As the skies get dark this month you will notice that the constellations scattered along the arc of the Milky Way come into view. Crux, also known as the Southern Cross, and Centaurus, with the bright stars Rigil Kentaurus and Hadar – or Alpha Centauri and Beta Centauri – are on show. In the southeast, do not miss the bright star Antares in Scorpius. On the opposite side of the sky you will see Canopus in Carina.
There is relatively little going on in the sky overhead because this area is dominated by the long and winding constellation Hydra. However, you will find the bright star Spica in Virgo high in the east. The real star of the show is the stunning globular cluster NGC 5139 – Omega Centauri – in the constellation Centaurus. A small telescope reveals many of its millions of stars.
By far the most impressive sight is the great arc of the Milky Way galaxy. It stretches all the way from the magnificent region in the east around the constellations Scorpius and Sagittarius, through Crux, Carina and Vela, and down to Puppis and Canis Major. The bright star Acrux – Alpha Crucis – in Crux is a multiple star that can be resolved by a small telescope. The galaxy M83, also known as the Southern Pinwheel, in Hydra is an excellent large-aperture telescope object.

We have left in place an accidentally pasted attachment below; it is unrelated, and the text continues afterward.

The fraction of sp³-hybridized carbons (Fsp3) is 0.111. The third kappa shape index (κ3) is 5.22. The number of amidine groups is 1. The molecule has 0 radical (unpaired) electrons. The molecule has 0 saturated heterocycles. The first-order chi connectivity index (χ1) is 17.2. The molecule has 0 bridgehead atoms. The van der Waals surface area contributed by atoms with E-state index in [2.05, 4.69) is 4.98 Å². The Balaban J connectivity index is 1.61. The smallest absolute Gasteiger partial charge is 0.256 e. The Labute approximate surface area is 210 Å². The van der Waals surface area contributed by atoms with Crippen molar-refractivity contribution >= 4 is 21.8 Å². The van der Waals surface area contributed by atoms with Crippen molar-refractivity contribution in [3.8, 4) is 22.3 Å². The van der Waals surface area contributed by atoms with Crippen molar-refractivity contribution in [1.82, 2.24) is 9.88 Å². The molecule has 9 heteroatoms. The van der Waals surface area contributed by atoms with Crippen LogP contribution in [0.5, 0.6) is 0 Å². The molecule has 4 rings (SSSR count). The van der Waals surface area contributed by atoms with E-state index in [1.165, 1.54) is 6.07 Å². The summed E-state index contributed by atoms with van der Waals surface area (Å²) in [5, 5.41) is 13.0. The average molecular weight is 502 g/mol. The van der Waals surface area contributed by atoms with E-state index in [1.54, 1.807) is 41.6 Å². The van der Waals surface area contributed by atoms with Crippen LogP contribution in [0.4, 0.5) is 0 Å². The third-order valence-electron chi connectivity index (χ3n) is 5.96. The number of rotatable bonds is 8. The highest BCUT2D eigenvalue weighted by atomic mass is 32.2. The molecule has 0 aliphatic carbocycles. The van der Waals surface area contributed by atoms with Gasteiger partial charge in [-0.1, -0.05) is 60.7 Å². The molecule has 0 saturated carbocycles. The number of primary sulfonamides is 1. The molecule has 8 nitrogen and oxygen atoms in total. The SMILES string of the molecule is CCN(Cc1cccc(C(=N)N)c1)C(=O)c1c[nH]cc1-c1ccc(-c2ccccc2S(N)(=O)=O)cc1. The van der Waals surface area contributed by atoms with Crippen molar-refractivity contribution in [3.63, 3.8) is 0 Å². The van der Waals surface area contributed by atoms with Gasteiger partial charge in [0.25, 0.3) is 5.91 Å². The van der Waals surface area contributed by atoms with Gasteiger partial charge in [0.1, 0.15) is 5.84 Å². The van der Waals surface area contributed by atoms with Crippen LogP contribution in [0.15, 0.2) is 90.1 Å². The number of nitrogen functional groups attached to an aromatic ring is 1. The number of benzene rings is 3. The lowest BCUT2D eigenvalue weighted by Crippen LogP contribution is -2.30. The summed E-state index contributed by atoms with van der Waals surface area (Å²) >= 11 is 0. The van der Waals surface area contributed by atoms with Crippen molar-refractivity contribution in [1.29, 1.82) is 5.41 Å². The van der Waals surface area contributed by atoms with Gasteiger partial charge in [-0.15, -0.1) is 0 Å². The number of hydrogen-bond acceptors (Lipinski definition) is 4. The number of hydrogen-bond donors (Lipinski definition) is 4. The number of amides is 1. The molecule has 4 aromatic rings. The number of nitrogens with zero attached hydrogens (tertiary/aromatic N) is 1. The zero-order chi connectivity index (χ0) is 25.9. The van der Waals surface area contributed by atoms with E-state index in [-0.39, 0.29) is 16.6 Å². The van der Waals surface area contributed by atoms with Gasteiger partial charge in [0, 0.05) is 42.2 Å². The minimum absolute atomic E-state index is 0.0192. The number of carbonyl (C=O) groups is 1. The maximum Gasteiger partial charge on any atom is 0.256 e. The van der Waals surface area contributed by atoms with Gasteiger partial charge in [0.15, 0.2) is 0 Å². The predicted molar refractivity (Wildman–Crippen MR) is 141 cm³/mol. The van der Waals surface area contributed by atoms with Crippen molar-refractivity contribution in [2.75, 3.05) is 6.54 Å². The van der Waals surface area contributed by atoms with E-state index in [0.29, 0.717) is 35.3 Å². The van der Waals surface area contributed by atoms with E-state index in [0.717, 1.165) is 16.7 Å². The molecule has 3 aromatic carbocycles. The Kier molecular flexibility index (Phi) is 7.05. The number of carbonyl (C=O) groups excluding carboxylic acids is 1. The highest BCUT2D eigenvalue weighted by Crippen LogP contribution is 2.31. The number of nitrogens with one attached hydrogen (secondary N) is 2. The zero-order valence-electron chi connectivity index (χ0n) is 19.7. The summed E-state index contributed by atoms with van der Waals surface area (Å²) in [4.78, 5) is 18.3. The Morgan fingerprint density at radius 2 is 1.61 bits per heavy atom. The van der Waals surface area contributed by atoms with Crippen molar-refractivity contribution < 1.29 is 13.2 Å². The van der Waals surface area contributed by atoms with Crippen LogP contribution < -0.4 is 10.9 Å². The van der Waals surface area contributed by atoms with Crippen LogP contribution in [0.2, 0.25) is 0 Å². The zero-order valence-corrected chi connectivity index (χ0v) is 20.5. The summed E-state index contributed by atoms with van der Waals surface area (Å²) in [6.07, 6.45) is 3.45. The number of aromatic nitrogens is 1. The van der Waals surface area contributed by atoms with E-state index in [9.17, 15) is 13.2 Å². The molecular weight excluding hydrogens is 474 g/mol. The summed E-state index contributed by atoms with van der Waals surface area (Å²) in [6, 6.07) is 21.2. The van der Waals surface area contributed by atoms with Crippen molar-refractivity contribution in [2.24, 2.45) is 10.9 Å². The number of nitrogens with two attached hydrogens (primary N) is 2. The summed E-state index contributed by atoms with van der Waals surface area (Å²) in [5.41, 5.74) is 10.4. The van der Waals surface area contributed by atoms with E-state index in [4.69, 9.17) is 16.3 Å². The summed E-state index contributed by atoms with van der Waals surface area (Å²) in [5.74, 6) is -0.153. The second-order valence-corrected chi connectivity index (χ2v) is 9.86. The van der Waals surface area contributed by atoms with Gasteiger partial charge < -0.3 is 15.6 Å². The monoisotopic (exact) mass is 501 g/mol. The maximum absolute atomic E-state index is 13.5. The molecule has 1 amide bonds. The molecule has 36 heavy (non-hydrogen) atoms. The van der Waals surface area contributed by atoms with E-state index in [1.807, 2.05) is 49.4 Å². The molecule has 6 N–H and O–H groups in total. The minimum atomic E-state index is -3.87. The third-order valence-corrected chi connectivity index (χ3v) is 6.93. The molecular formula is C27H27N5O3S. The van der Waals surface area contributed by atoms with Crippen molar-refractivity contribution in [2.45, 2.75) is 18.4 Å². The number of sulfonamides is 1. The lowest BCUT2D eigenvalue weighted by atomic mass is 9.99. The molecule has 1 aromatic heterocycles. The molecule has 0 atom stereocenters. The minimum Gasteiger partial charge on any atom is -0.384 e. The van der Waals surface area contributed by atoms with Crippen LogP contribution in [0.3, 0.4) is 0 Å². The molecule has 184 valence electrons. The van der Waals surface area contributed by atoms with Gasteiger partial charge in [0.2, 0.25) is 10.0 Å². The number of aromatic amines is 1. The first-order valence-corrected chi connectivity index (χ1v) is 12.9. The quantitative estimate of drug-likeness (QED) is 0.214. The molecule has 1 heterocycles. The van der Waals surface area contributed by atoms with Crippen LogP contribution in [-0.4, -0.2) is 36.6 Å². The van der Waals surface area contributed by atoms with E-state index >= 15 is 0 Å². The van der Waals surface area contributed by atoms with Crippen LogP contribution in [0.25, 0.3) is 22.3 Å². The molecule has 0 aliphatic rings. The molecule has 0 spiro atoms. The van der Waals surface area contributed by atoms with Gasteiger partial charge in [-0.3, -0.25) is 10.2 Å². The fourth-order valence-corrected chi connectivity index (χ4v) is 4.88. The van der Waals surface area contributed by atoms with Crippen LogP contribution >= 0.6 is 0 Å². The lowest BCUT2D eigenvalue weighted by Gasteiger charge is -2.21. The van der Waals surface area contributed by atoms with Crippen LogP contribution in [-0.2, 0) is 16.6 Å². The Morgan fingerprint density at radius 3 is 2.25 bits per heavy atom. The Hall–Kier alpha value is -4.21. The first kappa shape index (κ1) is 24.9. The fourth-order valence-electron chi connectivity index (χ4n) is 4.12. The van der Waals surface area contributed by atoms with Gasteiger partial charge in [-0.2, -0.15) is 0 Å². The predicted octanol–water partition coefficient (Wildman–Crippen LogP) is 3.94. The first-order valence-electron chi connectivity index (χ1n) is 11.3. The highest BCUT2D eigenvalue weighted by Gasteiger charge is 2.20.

For the early risers, April 7 will see Saturn near the waning moon in the morning sky, with Jupiter near the crescent moon the next morning. Then at 1am on April 28 there will be a perigee full moon, which is the moon’s closest point to Earth in its monthly orbit.
By Nerida Langcake
This article appeared in the April 2021 issue of the Mornington Peninsula Magazine.